These brooches are known a hard stone or pebble as they are made of Scottish stone. The stones include different colours of granite and quartz and agates such as amethyst, carnelian and moss agate. The colours and patterns in these stones all look well set into silver and sometimes you see the pieces in gold. Most are from the Victorian era although a few are from the 20th century – see how to identify Victorian brooches below if you are after a genuine antique one. The colours of these Scottish brooches reflect the countryside and they look well with tweeds and similar clothing.
Large brooches in the high gothic style from circa the 1860s. Gothic is the style found in the houses of Parliament and many Victorian churches and country houses. These are often high end, made of gold and set with gemstones. More affordable gothic brooches are made of pinchbeck or rolled gold and set with paste stones. The best ones often have a large drop suspended from the main brooch. Not easy to wear with today’s clothing but great for period costume and for a collector. A great way of buying a genuine piece of Victorian Gothic at a reasonable cost.
Enamel, Mosaic, Painted These were more popular in the Victorian era than they are nowadays but this is not surprising given the brooches were larger in general and so there was more space to show a picture. The design could be made up of tiny glass or stone pieces as in mosaics, these were mainly made in Italy. We see lots of painted on porcelain plaques featuring a child in a scenic background – these came from Austria and Germany in the main.
There is the whole raft of lovely old pieces in this category but basically, they had the symbolism of love and friendship. This could be decoration taken from the language of flowers or with the sentiment written across the brooch itself. A good example of this is the Mizpah brooch where the word asks God to watch between parted lovers. Another piece given to a lover is the brooch with a hidden locket compartment at the back. A lock of hair or miniature of a forbidden love could be hidden inside and then it was worn close to the heart.
How to identify a Victorian Brooch
Want to know if you have a real Victorian brooch? Take a look at the following features and they will almost certainly help.
Catch / Hinge
During the 1800s the vast majority of Victorian brooch fastened with a C-shaped catch and would have a tube hinge. the hinge part of the tube became smaller in the Edwardian early 1900s. These are quite distinct from more recent catches and are one of the easy ways to identify that a brooch is Victorian.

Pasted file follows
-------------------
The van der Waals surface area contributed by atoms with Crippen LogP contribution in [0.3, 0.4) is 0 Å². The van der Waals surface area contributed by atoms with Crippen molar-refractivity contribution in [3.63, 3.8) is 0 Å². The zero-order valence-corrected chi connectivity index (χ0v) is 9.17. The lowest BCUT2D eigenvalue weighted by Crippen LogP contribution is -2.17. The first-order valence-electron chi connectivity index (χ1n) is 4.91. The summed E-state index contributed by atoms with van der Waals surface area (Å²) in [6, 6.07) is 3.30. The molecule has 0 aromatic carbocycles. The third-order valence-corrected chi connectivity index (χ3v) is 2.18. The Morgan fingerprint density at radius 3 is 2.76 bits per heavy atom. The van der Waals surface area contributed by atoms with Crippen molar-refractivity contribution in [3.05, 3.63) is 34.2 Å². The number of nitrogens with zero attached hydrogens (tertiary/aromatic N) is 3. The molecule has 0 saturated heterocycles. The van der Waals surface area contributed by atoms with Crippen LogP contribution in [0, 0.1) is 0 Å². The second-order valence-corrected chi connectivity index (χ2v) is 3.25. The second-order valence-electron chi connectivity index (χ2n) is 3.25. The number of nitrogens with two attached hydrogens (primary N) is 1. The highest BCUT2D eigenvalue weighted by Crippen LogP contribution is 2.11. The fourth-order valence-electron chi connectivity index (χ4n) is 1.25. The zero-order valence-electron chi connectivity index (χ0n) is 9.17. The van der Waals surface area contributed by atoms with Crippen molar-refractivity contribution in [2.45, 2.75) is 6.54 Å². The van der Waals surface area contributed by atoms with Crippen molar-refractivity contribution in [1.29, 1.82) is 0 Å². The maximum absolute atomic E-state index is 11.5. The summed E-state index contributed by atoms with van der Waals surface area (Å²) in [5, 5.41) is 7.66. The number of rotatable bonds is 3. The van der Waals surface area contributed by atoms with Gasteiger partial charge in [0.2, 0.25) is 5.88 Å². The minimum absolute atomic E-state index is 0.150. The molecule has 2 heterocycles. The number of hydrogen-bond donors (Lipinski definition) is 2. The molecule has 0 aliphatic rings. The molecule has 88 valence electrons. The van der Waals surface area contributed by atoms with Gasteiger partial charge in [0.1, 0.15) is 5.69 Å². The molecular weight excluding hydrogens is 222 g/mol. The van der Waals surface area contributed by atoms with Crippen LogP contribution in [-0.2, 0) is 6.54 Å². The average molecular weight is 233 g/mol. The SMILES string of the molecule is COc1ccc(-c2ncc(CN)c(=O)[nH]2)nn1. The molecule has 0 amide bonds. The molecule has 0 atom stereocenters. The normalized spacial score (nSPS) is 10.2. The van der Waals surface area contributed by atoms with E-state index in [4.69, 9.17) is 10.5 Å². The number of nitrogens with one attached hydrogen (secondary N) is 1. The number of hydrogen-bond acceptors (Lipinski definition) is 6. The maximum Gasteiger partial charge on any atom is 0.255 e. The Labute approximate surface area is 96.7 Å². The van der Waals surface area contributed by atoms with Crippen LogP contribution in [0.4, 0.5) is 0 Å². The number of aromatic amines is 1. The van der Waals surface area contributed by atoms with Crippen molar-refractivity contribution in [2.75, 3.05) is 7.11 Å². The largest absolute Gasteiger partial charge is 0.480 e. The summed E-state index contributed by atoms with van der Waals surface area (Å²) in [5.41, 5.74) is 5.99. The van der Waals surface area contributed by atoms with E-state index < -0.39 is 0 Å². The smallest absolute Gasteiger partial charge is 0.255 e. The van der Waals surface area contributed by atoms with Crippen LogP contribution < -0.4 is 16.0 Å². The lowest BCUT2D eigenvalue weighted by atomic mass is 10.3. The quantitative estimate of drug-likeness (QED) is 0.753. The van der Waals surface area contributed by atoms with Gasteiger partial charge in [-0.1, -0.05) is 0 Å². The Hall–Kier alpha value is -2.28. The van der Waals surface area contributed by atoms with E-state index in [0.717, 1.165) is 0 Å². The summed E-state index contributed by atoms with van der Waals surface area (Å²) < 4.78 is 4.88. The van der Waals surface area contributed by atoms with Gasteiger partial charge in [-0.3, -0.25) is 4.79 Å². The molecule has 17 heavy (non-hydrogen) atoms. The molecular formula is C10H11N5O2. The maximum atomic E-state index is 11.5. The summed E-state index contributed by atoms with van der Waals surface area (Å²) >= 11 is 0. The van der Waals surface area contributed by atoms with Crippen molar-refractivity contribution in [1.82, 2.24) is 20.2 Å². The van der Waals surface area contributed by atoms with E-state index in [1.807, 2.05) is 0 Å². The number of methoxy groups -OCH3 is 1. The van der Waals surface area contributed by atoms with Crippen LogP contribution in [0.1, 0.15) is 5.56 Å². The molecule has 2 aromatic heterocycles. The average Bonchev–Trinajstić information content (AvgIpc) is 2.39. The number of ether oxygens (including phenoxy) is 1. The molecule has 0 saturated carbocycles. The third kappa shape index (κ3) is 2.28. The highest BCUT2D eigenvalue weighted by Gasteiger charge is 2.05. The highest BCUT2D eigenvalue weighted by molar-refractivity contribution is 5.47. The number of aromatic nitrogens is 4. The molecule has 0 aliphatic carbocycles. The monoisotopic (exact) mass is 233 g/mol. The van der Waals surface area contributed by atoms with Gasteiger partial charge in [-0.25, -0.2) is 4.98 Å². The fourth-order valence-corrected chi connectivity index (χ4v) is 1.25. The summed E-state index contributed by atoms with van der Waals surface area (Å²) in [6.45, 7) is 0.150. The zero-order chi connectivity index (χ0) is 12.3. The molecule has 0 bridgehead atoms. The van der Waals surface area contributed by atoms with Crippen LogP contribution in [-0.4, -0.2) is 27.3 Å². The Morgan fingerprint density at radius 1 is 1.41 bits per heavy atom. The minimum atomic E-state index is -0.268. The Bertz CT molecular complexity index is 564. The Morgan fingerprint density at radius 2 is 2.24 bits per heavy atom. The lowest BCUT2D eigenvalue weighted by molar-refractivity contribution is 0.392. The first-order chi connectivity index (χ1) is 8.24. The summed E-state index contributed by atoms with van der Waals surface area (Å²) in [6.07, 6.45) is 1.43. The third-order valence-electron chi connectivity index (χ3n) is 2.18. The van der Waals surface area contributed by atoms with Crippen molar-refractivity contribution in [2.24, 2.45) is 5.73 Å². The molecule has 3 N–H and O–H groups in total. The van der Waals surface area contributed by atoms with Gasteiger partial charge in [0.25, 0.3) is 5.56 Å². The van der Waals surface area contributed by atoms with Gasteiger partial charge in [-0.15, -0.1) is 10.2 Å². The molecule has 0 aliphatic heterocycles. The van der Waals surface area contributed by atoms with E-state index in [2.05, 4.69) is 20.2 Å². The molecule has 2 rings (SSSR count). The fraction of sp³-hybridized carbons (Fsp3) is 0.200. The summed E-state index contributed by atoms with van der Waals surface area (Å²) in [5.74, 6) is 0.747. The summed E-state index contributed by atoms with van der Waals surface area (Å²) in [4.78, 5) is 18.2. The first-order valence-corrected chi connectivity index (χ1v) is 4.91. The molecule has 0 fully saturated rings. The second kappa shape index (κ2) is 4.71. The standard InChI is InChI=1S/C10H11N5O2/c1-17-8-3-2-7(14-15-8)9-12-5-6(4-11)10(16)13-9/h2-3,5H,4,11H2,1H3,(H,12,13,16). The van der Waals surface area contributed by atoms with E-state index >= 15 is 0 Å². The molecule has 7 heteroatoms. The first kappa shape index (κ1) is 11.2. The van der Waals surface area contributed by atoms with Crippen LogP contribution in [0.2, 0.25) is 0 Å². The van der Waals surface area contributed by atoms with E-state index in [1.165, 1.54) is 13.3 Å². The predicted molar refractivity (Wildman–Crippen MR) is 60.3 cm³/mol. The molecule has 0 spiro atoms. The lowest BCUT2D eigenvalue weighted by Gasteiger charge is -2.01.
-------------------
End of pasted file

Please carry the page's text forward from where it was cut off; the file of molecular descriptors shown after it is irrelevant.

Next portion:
If you are lucky you will find a set of silver or gold hallmarks on the back of a brooch. These can be used to tell the exact year the hallmarks were placed on the brooch As this is normally when the piece is new we can work out the date it was made in. You will need a book of British hallmarks to work out the year.
Sometimes the material the brooch is made of will tell you it is from the 1800s as certain substances were only used during that time. In the main, this applies to man-made materials such as Gutta Percha, Papier Mache and Pressed Horn.
Size In general brooches were smaller in the Georgian era and then from the 1840s, 50s and 60s will be larger and they gradually got smaller in size after that. Some of the extremes in size are difficult to wear on out everyday fabrics. The larger ones are fine for heavyweights such as tweeds and the smallest pins are fine for lace.
Victorian Brooches Many of these can still be worn today just as they were 150 years ago especially if they are made of silver, gold or gemstones. Take care with the catches as the C-shapes are not as secure as today’s roll over catches. Often adding a safety chain is a good way to avoid this. Other materials which are still wearable today include Jet and ceramics. I would treat any fabric or man-made material with great care and consider if they are the best simple admired as a collectable.